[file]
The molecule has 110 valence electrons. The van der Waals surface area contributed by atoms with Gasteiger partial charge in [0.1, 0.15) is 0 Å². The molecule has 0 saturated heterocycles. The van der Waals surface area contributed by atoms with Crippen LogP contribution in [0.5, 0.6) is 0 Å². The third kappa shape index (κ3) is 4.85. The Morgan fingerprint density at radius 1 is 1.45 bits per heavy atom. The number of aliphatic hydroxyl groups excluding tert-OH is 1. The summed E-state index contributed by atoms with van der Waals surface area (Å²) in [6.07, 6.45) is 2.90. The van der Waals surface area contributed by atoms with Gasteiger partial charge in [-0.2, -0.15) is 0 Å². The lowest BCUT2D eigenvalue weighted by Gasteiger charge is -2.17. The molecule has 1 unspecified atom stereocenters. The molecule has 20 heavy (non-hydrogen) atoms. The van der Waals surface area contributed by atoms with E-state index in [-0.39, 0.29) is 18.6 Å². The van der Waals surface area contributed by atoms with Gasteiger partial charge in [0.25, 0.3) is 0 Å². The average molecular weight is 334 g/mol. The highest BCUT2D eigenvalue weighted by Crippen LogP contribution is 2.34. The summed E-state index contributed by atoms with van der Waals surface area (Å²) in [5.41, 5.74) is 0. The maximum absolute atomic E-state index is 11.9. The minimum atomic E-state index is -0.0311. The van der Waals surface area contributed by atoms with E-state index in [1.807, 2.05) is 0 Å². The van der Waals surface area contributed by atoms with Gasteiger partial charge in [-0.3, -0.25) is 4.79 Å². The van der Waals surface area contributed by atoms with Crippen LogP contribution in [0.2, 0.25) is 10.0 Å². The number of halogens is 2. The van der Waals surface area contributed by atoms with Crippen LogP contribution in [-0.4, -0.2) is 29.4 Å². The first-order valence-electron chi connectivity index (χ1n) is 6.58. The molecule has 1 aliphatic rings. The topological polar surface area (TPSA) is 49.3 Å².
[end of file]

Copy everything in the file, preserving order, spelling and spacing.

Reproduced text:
The molecule has 110 valence electrons. The van der Waals surface area contributed by atoms with Gasteiger partial charge in [0.1, 0.15) is 0 Å². The molecule has 0 saturated heterocycles. The van der Waals surface area contributed by atoms with Crippen LogP contribution in [0.5, 0.6) is 0 Å². The third kappa shape index (κ3) is 4.85. The Morgan fingerprint density at radius 1 is 1.45 bits per heavy atom. The number of aliphatic hydroxyl groups excluding tert-OH is 1. The summed E-state index contributed by atoms with van der Waals surface area (Å²) in [6.07, 6.45) is 2.90. The van der Waals surface area contributed by atoms with Gasteiger partial charge in [-0.2, -0.15) is 0 Å². The lowest BCUT2D eigenvalue weighted by Gasteiger charge is -2.17. The molecule has 1 unspecified atom stereocenters. The molecule has 20 heavy (non-hydrogen) atoms. The van der Waals surface area contributed by atoms with E-state index in [-0.39, 0.29) is 18.6 Å². The van der Waals surface area contributed by atoms with Gasteiger partial charge in [0.25, 0.3) is 0 Å². The average molecular weight is 334 g/mol. The highest BCUT2D eigenvalue weighted by Crippen LogP contribution is 2.34. The summed E-state index contributed by atoms with van der Waals surface area (Å²) in [5.41, 5.74) is 0. The maximum absolute atomic E-state index is 11.9. The minimum atomic E-state index is -0.0311. The van der Waals surface area contributed by atoms with E-state index in [1.807, 2.05) is 0 Å². The van der Waals surface area contributed by atoms with Gasteiger partial charge in [-0.3, -0.25) is 4.79 Å². The van der Waals surface area contributed by atoms with Crippen LogP contribution in [0.2, 0.25) is 10.0 Å². The number of halogens is 2. The van der Waals surface area contributed by atoms with Crippen LogP contribution in [-0.4, -0.2) is 29.4 Å². The first-order valence-electron chi connectivity index (χ1n) is 6.58. The molecule has 1 aliphatic rings. The topological polar surface area (TPSA) is 49.3 Å².